First Aid on Rangitoto Island.

When the Trust started restoring Bach 38 as our headquarters and museum, part of our responsibilities under OSH is to have a first aid kit appropriate for what we are doing. We had through generous donations built up a suitable first aid kit which was one was stolen. Its replacement is not nearly as comprehensive and we are slowly building it up. Recently Allan Godsall took a party of U3A visitors around the island and one of them fell over doing major damage to his limbs in the form of gashes/grazes. The first aid kit was put to good use and a very nice letter was received from the people thanking us for Allan's prompt care and a donation towards our costs.

Rangitoto Island can be an inhospitable and inaccessible place and before the advent of rescue helicopters and fast boats, dealing with accidents was problematical. With the influx of holidaymakers to baches and weekend tourists St Johns First Aid stations were built and manned by volunteers at both Rangitoto Wharf and Islington Bay.

Below are a few reminiscences from the Burton family who were some of those volunteers.

I remember when the last First Aid station at Rangitoto wharf opened, on the 12th March 1961. It was a grand occasion with bunting flying and dignitaries present.

The story continues: Billy Mills, a cottage owner who lived on the Island, had attended the First Aid incidents at the wharf up until this time. Bill, and his wife, May, lived in a converted tram opposite the turn off (from the main road) to the Islington Bay coastal track I remember one time when I was going down to Rangitoto on one of the good old blue boats, the weather was not too good and I, not being a good sailor, was becoming more and more green about the gills. Bill Mills was aboard, but what First Aid did he give me? "What's the matter Dawn, all you need is a great big piece of greasy pork". I could have thrown him overboard instead of the contents of my stomach.

But I digress. - The First Aid station. It was decided that the First Aid station was not large enough for family members of the brigade to come down for the holidays or a weekend, so the honey house was moved from a "section next door" to be alongside the old station, but not too close. The two were joined to form 3 rooms. One for First Aid, one for the bedroom and the middle one became the kitchen. A very cosy little cottage.

The First Aid station was manned by the Epsom Ambulance division, or in my case, "womaned" by me when I was on the Island.

The Devonport Domain Board, who were at this time caretakers of the Island, paid for the alterations. First Aid equipment and furnishings for the rest of the station was supplied by the St John Ambulance Association from funds entrusted to it by Mr Alf Watson on behalf of the former Residents Association with donations of furniture by the locals.

In a letter to all residents from the Rangitoto Welfare and Improvement Society, they said "…. we would like to thank all those good people who have assisted with donations of money or materials, and also to those who gave so much time in making the alterations to the building. Not forgetting also those who provided tea and refreshments each weekend". Things have not changed have they?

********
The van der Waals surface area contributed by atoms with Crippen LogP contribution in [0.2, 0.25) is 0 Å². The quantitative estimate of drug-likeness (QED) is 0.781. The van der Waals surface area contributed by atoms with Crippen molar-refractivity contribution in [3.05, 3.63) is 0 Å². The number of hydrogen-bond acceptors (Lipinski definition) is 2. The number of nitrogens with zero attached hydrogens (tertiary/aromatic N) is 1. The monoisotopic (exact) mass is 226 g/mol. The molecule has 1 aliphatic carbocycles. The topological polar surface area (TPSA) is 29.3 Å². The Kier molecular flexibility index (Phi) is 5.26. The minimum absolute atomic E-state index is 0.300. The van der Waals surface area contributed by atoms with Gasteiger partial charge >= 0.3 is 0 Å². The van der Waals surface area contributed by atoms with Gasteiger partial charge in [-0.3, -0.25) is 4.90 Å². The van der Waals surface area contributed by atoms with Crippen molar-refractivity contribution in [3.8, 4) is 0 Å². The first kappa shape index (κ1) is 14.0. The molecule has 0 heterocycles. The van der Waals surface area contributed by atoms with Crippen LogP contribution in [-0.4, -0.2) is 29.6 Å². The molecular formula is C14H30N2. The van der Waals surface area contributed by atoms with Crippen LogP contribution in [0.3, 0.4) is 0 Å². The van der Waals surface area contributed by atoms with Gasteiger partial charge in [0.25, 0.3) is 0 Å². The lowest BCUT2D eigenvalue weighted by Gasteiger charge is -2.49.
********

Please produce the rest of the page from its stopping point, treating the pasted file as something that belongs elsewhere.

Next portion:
The opening of the Ambulance station was, as I said before, a grand affair. A guard of honour, consisting of three members of the Epsom Division - Laurie Carlyon, Gordon Wilson and Bruce Tooley and one member of the Onehunga Nursing Division, me, met the launch Iona as it berthed at Rangitoto wharf. St John Ambulance staff and Boy Scouts (Des Bentley was also a Scout Master) filled the boat.

The two buildings were actually 'prison huts' from the prison camp on Rangitoto Island and were put to good use in the typical recycled Rangitoto fashion. You can see the distinctive centre door with its lintel and side windows in the photo below. There are only are few buildings left on Rangitoto Island from the prison era.

Dedicated and opened by the Reverend Lawley Brown, Port Chaplain, with speeches by the then Mayor of Auckland Sir Dove Myer Robinson, Des Bentley; Division Superintendent, District Superintendents (the top dogs) Mr Noble and Mrs Hall, the new rooms were open for inspection.

I don't remember any of the cases that I had to attend but I do know that they were many and varied, mainly minor. If the casebook was still in existence it would probably jog my memory but it is not to be.

Dawn might not remember any of the cases but this photograph is of one of the activities she undertook as a St Johns Ambulance volunteer.

Islington Bay also had a St John Ambulance station and an article about it was in City Scene last year and reproduced below.

With the advent of the Hauraki Maritime Parks Board, both ambulance stations were pulled down and the equipment removed. The Trust has some photos and stories from that time but would always welcome more.

In a future newsletter we will write about the prison camp and would welcome any photos or memories from that time.

Formerly the 'honey house'

ABOVE: Formerly the 'honey house'.

St John station - original part

ABOVE: St John station - original part.

St John kitchen

ABOVE: St John kitchen.

Putting the two buildings together

ABOVE: Putting the two buildings together

Jack Sullivan, Laurie Carlyon and Reg Burton outside the First Aid Station

ABOVE: Messer's Jack Sullivan, Laurie
Carlyon and Reg Burton outside the First Aid Station.

Demonstration of the CPR techniques of the time

ABOVE: Laurie Carlyon is sitting watching,
Dawn Burton demonstrating the CPR technique
of the time and Anne Sullivan is the patient.